Terry Bradshaw, NFL Hall of Famer and four-time Super Bowl winning quarterback for the Pittsburgh Steelers, is widely acknowledged as today’s preeminent NFL studio personality, serving in a dual role as co-host and analyst on FOX NFL SUNDAY and the newly acquired THURSDAY NIGHT FOOTBALL.
Bradshaw has been with FOX NFL SUNDAY since its inception in 1994, and his work on America’s most-watched NFL pregame show earned him three Sports Emmy Awards in the Outstanding Sports Personality/Analyst category in 1999, 2001 and 2008. Super Bowl LI was Bradshaw’s eighth championship assignment for FOX, his 11th as a broadcaster and his 15th overall, including as a player. In 2018, Bradshaw took on a new responsibility of hosting THURSDAY NIGHT FOOTBALL’s pregame and halftime show live from New York along with Howie Long and Michael Strahan. FOX NFL SUNDAY will be inducted into the National Association of Broadcasters (NAB), broadcasting Hall of Fame in April of 2019.
Bradshaw joined CBS Sports as an NFL game analyst in 1984 and then became a studio analyst on “The NFL Today” for four seasons beginning in 1990. During his last two years as an NFL game analyst for CBS, Bradshaw served in an acclaimed partnership with play-by-play announcer Verne Lundquist. Prior to his full-time work for the network, he served as a guest commentator for CBS Sports’ NFC postseason broadcasts (1980-82). He appeared as a contributor on the “Super Bowl Today” programs for Super Bowls XVI, XXIV and XXVI.
The first player chosen in the 1970 draft, Bradshaw became one of the most prolific quarterbacks in history, leading the Steelers to four Super Bowl championships, six AFC championship games and eight straight playoff appearances (1972-79). Bradshaw, a two-time Super Bowl MVP (Super Bowls XIII and XIV), was a four-time All-Pro. He retired just prior to the 1984 season.
He was at his best in postseason games. Under his direction, Pittsburgh enjoyed Super Bowl championships in 1975 (16-6 over Minnesota), 1976 (21-17 over Dallas), 1979 (35-31 over Dallas) and 1980 (31-19 over the Los Angeles Rams), making him a perfect 4-0 in Super Bowl play. In those four outstanding performances, he completed 49 of 84 attempted passes—nine for touchdowns—for 932 yards (third all-time), with just three interceptions. He still holds the Super Bowl passing record for average gain in a game (14.71 yards in Super Bowl XIV vs. Los Angeles, in which he completed 21 passes for 309 yards). Bradshaw was named NFL Player of the Year by the Associated Press, “Sport Magazine” and the Maxwell Club of Philadelphia following the 1978 season. In 1979, he shared Sports Illustrated’s Man of the Year award with Willie Stargell of the Pittsburgh Pirates. In 1989, Bradshaw was inducted into the Pro Football Hall of Fame in his first year of eligibility. In July 1997, Bradshaw returned to Canton to serve as presenter when the late Mike Webster, his center on the Steelers’ four Super Bowl title teams, was inducted into the Hall of Fame. In April 2001, Bradshaw added yet another prestigious distinction when he was presented with the NFL Alumni’s Career Achievement Award.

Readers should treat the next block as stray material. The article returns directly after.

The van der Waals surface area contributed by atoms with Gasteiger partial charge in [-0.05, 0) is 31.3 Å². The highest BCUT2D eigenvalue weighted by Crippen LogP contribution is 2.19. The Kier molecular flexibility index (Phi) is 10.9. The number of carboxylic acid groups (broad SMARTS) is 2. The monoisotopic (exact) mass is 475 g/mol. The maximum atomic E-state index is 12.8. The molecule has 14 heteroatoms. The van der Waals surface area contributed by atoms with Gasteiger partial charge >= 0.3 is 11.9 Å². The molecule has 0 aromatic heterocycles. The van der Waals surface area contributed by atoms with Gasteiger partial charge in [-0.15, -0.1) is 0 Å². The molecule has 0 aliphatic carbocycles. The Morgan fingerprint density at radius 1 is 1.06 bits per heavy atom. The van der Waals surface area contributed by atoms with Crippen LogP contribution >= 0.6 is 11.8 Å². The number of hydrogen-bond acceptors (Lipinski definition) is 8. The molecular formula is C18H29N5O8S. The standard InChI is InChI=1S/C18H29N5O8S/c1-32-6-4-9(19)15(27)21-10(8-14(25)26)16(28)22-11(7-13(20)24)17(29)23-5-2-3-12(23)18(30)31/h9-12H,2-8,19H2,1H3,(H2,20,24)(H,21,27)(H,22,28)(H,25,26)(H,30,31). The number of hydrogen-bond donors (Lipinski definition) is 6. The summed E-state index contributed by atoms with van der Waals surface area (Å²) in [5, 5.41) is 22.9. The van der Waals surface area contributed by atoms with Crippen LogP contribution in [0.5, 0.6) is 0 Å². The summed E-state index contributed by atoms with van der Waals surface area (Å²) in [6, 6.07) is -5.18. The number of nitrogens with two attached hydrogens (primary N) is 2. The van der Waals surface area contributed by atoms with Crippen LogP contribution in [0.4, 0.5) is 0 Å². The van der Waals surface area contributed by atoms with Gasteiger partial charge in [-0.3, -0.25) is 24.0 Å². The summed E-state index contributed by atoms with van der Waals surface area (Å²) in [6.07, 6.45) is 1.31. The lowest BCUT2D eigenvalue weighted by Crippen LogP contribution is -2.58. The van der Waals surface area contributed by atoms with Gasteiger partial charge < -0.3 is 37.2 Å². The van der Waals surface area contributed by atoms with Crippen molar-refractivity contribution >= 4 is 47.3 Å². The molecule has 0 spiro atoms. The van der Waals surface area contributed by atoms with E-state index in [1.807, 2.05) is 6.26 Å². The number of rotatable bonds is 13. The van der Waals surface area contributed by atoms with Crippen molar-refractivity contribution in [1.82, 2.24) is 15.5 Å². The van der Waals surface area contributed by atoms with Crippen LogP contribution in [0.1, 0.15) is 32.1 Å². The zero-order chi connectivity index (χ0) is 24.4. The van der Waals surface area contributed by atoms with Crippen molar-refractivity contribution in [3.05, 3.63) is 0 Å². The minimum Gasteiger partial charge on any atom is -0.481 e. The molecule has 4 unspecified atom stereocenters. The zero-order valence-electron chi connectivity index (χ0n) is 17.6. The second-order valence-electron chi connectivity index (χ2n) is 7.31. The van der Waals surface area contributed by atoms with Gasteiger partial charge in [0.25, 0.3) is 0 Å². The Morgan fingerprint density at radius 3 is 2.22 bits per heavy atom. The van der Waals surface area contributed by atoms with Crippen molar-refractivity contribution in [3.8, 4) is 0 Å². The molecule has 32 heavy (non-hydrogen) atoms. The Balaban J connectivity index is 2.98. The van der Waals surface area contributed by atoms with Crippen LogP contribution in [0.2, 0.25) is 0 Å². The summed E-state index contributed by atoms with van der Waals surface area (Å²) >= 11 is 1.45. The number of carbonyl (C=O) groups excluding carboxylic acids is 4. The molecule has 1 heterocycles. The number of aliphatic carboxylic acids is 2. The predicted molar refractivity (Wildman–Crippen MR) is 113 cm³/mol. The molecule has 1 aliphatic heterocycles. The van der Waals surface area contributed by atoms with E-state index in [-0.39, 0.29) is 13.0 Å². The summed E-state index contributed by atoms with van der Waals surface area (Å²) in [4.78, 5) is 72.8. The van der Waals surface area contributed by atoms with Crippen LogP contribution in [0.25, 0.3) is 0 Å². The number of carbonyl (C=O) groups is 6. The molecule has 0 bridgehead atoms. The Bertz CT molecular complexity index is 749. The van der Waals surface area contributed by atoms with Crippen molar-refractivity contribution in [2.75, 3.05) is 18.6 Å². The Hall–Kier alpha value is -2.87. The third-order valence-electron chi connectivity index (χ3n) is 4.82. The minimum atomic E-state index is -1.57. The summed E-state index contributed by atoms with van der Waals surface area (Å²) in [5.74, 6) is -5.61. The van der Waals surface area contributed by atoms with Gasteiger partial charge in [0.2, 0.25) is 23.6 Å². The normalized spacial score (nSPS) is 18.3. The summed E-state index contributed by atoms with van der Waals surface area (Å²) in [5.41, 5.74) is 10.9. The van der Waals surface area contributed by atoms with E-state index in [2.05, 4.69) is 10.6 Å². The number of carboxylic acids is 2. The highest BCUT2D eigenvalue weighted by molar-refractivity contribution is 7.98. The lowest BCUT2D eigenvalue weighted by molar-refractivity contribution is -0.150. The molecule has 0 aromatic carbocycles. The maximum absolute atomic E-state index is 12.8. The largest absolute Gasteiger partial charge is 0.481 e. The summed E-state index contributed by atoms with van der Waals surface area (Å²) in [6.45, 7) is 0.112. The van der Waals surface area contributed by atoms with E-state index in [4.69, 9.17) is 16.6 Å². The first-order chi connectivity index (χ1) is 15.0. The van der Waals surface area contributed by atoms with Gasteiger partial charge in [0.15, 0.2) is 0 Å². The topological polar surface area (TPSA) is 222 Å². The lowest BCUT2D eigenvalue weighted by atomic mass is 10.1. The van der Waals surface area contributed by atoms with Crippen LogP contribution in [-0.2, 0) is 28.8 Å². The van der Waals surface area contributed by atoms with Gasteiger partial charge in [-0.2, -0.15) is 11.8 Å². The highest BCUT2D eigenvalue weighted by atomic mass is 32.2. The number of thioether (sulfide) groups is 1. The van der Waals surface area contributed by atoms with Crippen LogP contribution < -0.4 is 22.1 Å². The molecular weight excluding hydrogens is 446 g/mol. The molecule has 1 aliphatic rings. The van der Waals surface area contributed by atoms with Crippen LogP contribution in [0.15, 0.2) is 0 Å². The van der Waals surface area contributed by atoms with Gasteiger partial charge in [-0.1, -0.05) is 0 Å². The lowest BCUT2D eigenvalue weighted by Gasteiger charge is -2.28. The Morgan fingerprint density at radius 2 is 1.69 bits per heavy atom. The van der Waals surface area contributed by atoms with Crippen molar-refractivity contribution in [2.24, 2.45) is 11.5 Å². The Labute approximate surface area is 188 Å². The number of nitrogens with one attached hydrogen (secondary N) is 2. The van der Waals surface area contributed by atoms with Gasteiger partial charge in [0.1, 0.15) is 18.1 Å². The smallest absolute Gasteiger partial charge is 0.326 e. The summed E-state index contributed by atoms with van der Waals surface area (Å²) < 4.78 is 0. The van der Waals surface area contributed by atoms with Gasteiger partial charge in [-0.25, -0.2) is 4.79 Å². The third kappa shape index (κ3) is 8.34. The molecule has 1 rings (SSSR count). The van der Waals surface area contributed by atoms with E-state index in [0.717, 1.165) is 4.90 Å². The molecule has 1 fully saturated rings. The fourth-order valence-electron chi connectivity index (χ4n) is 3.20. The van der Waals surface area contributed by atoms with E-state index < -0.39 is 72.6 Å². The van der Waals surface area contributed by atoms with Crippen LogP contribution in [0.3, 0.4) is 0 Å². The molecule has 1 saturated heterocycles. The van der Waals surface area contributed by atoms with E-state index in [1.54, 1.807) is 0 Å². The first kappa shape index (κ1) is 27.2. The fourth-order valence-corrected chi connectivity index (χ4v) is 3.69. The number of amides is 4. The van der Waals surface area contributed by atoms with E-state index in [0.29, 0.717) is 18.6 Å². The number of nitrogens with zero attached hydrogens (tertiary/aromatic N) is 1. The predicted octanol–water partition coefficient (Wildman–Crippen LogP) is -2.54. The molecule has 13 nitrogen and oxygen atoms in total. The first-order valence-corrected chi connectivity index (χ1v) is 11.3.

In addition to his broadcasting career, Bradshaw has appeared in several feature films, including the romantic comedy “Failure to Launch,” “Hooper” and “Cannonball Run,” and guest-starred on the television series “Las Vegas,” “Married with Children,” “Everybody Loves Raymond,” “Eight Simple Rules,” “Evening Shade,” “Hardcastle and McCormick,” THE SIMPSONS and THE ADVENTURES OF BRISCO COUNTY, JR. on FOX. Bradshaw has written five books: his acclaimed autobiographies, “Keep it Simple” (2002), “It’s Only A Game” (2001) & “Looking Deep” (1989); “Terry Bradshaw: Man of Steel” (1979); and “No Easy Game” (1973).
He was named 1999’s Man of the Year by the Big Sisters of America, 2000’s Father of the Year by the National Father’s Day Council, and in 2002 he became the NFL’s first player to receive a Star on Hollywood’s Walk of Fame. Bradshaw currently maintains residences in Texas and Oklahoma. He has two daughters, Rachel and Erin.